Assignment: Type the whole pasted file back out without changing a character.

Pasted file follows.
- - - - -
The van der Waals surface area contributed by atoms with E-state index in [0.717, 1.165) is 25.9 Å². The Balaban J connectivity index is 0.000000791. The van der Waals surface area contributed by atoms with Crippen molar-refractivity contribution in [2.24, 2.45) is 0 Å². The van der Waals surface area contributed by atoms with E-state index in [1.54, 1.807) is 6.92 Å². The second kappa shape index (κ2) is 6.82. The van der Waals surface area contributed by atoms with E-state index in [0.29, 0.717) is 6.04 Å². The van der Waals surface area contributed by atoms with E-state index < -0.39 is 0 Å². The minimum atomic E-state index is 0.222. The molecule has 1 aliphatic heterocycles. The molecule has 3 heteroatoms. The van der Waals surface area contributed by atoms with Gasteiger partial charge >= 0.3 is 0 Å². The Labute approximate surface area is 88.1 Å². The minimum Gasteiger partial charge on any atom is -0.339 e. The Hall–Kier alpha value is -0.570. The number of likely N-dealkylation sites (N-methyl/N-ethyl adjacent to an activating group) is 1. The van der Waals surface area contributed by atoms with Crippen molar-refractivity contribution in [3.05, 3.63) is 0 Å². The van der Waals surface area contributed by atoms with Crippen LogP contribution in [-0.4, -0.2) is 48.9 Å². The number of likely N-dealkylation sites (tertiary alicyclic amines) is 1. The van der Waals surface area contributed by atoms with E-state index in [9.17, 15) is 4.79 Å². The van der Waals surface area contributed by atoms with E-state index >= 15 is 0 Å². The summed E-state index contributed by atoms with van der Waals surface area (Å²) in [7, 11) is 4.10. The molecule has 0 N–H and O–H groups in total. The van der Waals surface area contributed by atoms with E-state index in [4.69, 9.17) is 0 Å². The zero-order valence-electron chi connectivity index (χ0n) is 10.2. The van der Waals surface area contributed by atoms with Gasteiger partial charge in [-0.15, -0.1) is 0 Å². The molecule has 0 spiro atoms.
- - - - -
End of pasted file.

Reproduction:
The van der Waals surface area contributed by atoms with E-state index in [0.717, 1.165) is 25.9 Å². The Balaban J connectivity index is 0.000000791. The van der Waals surface area contributed by atoms with Crippen molar-refractivity contribution in [2.24, 2.45) is 0 Å². The van der Waals surface area contributed by atoms with E-state index in [1.54, 1.807) is 6.92 Å². The second kappa shape index (κ2) is 6.82. The van der Waals surface area contributed by atoms with E-state index in [0.29, 0.717) is 6.04 Å². The van der Waals surface area contributed by atoms with E-state index < -0.39 is 0 Å². The minimum atomic E-state index is 0.222. The molecule has 1 aliphatic heterocycles. The molecule has 3 heteroatoms. The van der Waals surface area contributed by atoms with Gasteiger partial charge >= 0.3 is 0 Å². The Labute approximate surface area is 88.1 Å². The minimum Gasteiger partial charge on any atom is -0.339 e. The Hall–Kier alpha value is -0.570. The number of likely N-dealkylation sites (N-methyl/N-ethyl adjacent to an activating group) is 1. The van der Waals surface area contributed by atoms with Crippen molar-refractivity contribution in [3.05, 3.63) is 0 Å². The van der Waals surface area contributed by atoms with Crippen LogP contribution in [-0.4, -0.2) is 48.9 Å². The number of likely N-dealkylation sites (tertiary alicyclic amines) is 1. The van der Waals surface area contributed by atoms with E-state index in [9.17, 15) is 4.79 Å². The van der Waals surface area contributed by atoms with E-state index >= 15 is 0 Å². The summed E-state index contributed by atoms with van der Waals surface area (Å²) in [7, 11) is 4.10. The molecule has 0 N–H and O–H groups in total. The van der Waals surface area contributed by atoms with E-state index in [4.69, 9.17) is 0 Å². The zero-order valence-electron chi connectivity index (χ0n) is 10.2. The van der Waals surface area contributed by atoms with Gasteiger partial charge in [-0.15, -0.1) is 0 Å². The molecule has 0 spiro atoms.